4.5 Microcompartments Atlas of Bacterial and Archaeal Cell Structure Home
Source: Sutter et al. (2008) Structure: PDB 3DKT


Bacterial microcompartments are typically enclosed by a self-assembling shell formed by just a few proteins. The shell is icosahedral, consisting of hexameric units packed into flat planes, which are joined together by pentamers at the vertices. You can see this arrangement in this shell structure of a microcompartment called an encapsulin that helps Thermotoga maritima respond to stress [39].


In addition to increasing the number of active workers to boost metabolic output, you could also make them more efficient. One way to do this is by bringing enzymes that work in the same pathway together into an assembly (or disassembly) line. Such factories are common inside cells. You could even go a step further and enclose the factory in a dedicated building. Such structures, found in bacteria but not (as far as we know) archaea, are known as microcompartments–areas of the cytoplasm walled off by a protein shell (⇩). For instance, Acetonema longum like this use a factory called the propanediol utilization, or pdu, microcompartment to increase the efficiency of an enzymatic pathway that breaks down 1,2-propanediol. Illustrating the interlocking lives of microbial communities, 1,2-propanediol is itself the byproduct of the metabolism of other microbes, neighbors in A. longum’s environment in the gut of an animal.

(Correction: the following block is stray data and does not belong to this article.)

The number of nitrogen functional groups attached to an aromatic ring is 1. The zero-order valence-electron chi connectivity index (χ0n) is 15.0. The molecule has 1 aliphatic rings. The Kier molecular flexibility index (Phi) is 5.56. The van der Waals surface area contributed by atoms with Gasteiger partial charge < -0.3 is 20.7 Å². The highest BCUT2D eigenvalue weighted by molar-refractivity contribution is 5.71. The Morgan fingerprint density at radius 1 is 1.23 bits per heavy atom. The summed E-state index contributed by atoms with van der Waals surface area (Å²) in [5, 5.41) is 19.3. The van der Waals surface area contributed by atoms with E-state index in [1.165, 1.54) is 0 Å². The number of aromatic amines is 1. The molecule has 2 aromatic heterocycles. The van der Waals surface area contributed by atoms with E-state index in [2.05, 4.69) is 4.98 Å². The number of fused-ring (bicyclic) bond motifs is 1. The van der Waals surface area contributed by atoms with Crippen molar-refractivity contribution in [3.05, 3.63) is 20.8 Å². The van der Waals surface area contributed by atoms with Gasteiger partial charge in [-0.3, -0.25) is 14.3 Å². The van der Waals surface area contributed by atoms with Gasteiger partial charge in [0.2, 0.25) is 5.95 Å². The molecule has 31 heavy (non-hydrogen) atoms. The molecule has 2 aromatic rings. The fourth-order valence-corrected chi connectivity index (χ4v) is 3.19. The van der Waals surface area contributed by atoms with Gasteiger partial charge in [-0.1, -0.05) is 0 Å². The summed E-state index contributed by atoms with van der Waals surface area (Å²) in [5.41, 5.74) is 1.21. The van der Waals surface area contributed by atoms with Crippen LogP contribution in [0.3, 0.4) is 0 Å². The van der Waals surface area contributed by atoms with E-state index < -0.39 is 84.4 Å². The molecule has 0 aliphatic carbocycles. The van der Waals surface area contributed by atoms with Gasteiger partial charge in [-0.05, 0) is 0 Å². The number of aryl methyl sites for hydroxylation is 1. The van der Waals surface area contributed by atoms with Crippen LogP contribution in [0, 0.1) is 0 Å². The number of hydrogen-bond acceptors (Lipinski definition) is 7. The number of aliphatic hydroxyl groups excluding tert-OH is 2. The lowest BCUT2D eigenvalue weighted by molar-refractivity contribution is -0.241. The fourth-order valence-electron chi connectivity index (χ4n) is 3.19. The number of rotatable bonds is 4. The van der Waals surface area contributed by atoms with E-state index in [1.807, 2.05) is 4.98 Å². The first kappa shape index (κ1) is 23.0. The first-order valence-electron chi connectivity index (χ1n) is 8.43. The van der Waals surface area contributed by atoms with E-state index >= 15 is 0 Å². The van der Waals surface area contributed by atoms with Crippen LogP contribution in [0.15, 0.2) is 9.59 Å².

Learn More: